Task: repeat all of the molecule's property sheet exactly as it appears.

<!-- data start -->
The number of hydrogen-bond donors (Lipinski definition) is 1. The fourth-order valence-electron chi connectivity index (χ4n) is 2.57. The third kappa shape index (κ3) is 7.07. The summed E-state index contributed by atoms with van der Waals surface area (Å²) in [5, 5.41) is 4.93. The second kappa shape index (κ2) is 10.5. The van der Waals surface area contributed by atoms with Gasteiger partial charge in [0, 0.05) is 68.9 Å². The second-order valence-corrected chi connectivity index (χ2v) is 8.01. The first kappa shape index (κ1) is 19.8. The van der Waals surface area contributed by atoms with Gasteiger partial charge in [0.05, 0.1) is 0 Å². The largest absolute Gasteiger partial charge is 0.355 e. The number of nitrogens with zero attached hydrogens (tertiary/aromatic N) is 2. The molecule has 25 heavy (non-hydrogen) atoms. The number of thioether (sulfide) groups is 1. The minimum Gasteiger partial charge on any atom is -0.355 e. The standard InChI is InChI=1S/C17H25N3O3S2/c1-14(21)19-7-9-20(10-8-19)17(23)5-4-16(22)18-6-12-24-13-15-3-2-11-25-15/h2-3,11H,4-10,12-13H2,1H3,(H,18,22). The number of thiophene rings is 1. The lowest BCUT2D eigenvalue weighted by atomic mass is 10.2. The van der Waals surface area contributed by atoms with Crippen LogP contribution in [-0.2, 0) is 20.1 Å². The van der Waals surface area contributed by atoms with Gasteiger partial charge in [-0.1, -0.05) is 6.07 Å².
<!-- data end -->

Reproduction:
The number of hydrogen-bond donors (Lipinski definition) is 1. The fourth-order valence-electron chi connectivity index (χ4n) is 2.57. The third kappa shape index (κ3) is 7.07. The summed E-state index contributed by atoms with van der Waals surface area (Å²) in [5, 5.41) is 4.93. The second kappa shape index (κ2) is 10.5. The van der Waals surface area contributed by atoms with Gasteiger partial charge in [0, 0.05) is 68.9 Å². The second-order valence-corrected chi connectivity index (χ2v) is 8.01. The first kappa shape index (κ1) is 19.8. The van der Waals surface area contributed by atoms with Gasteiger partial charge in [0.05, 0.1) is 0 Å². The largest absolute Gasteiger partial charge is 0.355 e. The number of nitrogens with zero attached hydrogens (tertiary/aromatic N) is 2. The molecule has 25 heavy (non-hydrogen) atoms. The number of thioether (sulfide) groups is 1. The minimum Gasteiger partial charge on any atom is -0.355 e. The standard InChI is InChI=1S/C17H25N3O3S2/c1-14(21)19-7-9-20(10-8-19)17(23)5-4-16(22)18-6-12-24-13-15-3-2-11-25-15/h2-3,11H,4-10,12-13H2,1H3,(H,18,22). The number of thiophene rings is 1. The lowest BCUT2D eigenvalue weighted by atomic mass is 10.2. The van der Waals surface area contributed by atoms with Crippen LogP contribution in [-0.2, 0) is 20.1 Å². The van der Waals surface area contributed by atoms with Gasteiger partial charge in [-0.1, -0.05) is 6.07 Å².